Holliday homered off Aaron Heilman leading off the bottom of the ninth inning for a 3-2 victory over the Chicago Cubs on Friday that reduced the Cardinals' magic number for clinching the NL Central to six.
The Cardinals had lost five of six, ensuring they wouldn't be able to celebrate during a nine-game homestand that ends Sunday.
The team's slump and his personal struggles were no big deal for Holliday even if he had failed in the ninth. He was 6 for 29 overall and had not appeared to be seeing the ball well while going 1 for 9 the previous two games against the Florida Marlins.
"At some point you figure we were going to lose a few," Holliday said. "I can't believe people expected us to win four out of five games the entire last two months."
Holliday's liner off a 3-1 pitch from Heilman (3-4) landed in the Cardinals' bullpen beyond the right field wall for 24th homer this season, his third career game-winning homer and second this year. The Cardinals are 9-5 against the second-place Cubs, clinching the season series for the first time since 2004.
Heilman was happy with the location on a fastball away. If not the result.
"Evidently it's never a good pitch when it goes over the fence," Heilman said. "It's a tough way to lose."
Holliday has 13 homers and 49 RBIs in 50 games with the Cardinals. He had 11 homers, 54 RBIs and hit .286 in 93 games with Oakland.
Manager Tony La Russa was not surprised when Holliday came through.
"He just hit it absolutely perfect, as pure as you can hit it," he said. "If you hit great all the time, you hit .400 or .500, and nobody does that."
Ted Lilly allowed two runs in 7 2/3 innings for Chicago, his seventh straight strong start since coming off the disabled list from a shoulder injury. He's 3-1 with a 1.53 ERA over that stretch and his NL-high 44 wins the last three seasons is one more than Cardinals 18-game winner Adam Wainwright, who pitches Sunday in the series finale.
Ryan Franklin (3-3) struck out two and picked off Ryan Theriot, his first since August of 2007, to end the ninth. Kyle McClellan struck out four in the seventh and eighth for St. Louis, allowing only a walk.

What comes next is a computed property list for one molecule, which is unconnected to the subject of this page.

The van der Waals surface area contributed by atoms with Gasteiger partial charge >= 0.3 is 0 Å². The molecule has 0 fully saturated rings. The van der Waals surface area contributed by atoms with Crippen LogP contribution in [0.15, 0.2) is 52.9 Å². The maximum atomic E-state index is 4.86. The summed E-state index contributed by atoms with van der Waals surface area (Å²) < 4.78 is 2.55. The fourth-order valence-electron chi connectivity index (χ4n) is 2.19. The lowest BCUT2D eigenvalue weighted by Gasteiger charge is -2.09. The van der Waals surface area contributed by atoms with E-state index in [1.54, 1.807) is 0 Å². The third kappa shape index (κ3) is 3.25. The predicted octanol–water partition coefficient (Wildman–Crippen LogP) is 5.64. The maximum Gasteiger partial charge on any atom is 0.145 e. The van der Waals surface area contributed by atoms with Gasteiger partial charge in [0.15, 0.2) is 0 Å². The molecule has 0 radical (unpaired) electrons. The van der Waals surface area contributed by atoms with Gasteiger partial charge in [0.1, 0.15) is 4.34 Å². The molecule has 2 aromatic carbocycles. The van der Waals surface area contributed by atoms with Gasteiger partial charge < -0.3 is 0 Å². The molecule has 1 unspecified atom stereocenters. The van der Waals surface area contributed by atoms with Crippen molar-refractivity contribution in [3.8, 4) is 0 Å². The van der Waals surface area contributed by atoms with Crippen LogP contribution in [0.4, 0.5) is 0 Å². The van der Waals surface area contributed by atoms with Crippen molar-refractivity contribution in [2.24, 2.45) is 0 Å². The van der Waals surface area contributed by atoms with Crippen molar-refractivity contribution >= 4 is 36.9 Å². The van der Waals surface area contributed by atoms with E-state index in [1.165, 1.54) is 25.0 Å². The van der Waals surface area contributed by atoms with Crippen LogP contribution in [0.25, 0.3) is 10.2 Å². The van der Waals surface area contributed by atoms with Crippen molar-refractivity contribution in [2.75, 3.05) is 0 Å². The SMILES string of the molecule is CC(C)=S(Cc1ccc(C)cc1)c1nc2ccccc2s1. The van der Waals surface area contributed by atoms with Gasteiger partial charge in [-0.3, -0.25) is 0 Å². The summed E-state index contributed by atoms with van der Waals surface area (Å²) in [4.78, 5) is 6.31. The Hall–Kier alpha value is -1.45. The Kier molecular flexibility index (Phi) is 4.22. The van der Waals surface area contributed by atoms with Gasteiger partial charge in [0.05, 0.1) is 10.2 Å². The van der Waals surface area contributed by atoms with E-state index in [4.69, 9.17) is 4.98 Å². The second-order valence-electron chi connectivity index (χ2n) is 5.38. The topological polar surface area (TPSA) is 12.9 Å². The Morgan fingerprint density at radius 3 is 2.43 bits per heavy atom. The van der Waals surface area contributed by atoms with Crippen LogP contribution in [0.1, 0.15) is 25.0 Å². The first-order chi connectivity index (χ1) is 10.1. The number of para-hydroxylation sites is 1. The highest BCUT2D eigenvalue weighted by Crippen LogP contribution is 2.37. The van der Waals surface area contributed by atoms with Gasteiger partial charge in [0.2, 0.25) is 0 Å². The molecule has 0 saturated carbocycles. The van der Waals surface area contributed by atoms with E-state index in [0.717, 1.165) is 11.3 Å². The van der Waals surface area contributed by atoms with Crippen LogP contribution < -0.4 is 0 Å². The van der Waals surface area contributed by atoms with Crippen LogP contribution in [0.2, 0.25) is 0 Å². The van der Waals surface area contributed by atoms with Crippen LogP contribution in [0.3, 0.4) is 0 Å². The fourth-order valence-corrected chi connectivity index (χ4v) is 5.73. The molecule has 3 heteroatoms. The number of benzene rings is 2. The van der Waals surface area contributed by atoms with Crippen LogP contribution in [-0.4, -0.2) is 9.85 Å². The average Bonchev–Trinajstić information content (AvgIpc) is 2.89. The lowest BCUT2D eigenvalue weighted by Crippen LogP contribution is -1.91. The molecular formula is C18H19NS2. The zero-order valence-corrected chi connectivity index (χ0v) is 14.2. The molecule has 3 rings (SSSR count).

With one out in the first John Smoltz gave up consecutive doubles by Kosuke Fukudome, Derrek Lee and Aramis Ramirez for a 2-0 lead. Lee's 64 RBIs since July 1 leads the majors and Ramirez has 21 RBIs in 21 games.
"We had swung the bats good the last few games at home and I said 'Well, we might add five or six," Cubs manager Lou Piniella said. "Their pitching staff settled down and did a nice job."
Smoltz, pitching on 10 days' rest after a bout of shoulder tendinitis, allowed only three singles in his last five innings to keep it close. He walked three, one intentionally, after a 28-to-1 strikeout to walk ratio in his first four outings with St. Louis.
Smoltz is 15-5 for his career against the Cubs, but has not beaten them since April 5, 1997. He said he was too pumped up at the start of the game.
"Very rarely do I get that anxious," Smoltz said. "With the crowd and the game, sometimes you get a little out of whack."
Lilly retired the first nine hitters in order and had allowed one hit before the fifth when DeRosa hit an RBI triple and scored on Brendan Ryan's sacrifice fly to tie it. DeRosa had been 3 for 22 in the first six games of a nine-game homestand, and 2 for 11 against Lilly.
Attendance of 45,959 was the Cardinals' 30th sellout.
After this series, the Cubs won't play their biggest rival in St. Louis until a three-game series Aug. 13-15, 2010. ... Smoltz took the turn of Kyle Lohse, still battling mechanical issues from a forearm injury in late May. Lohse threw a bullpen session and is on track to start early next week in Houston. ... Milton Bradley, removed from Thursday's game with left knee inflammation, was not in the Cubs' lineup. Piniella said Bradley could play Saturday night. ... Cubs reliever Angel Guzman, who hasn't pitched since Sept. 8 because of a triceps injury, halted a bullpen session after 12 pitches.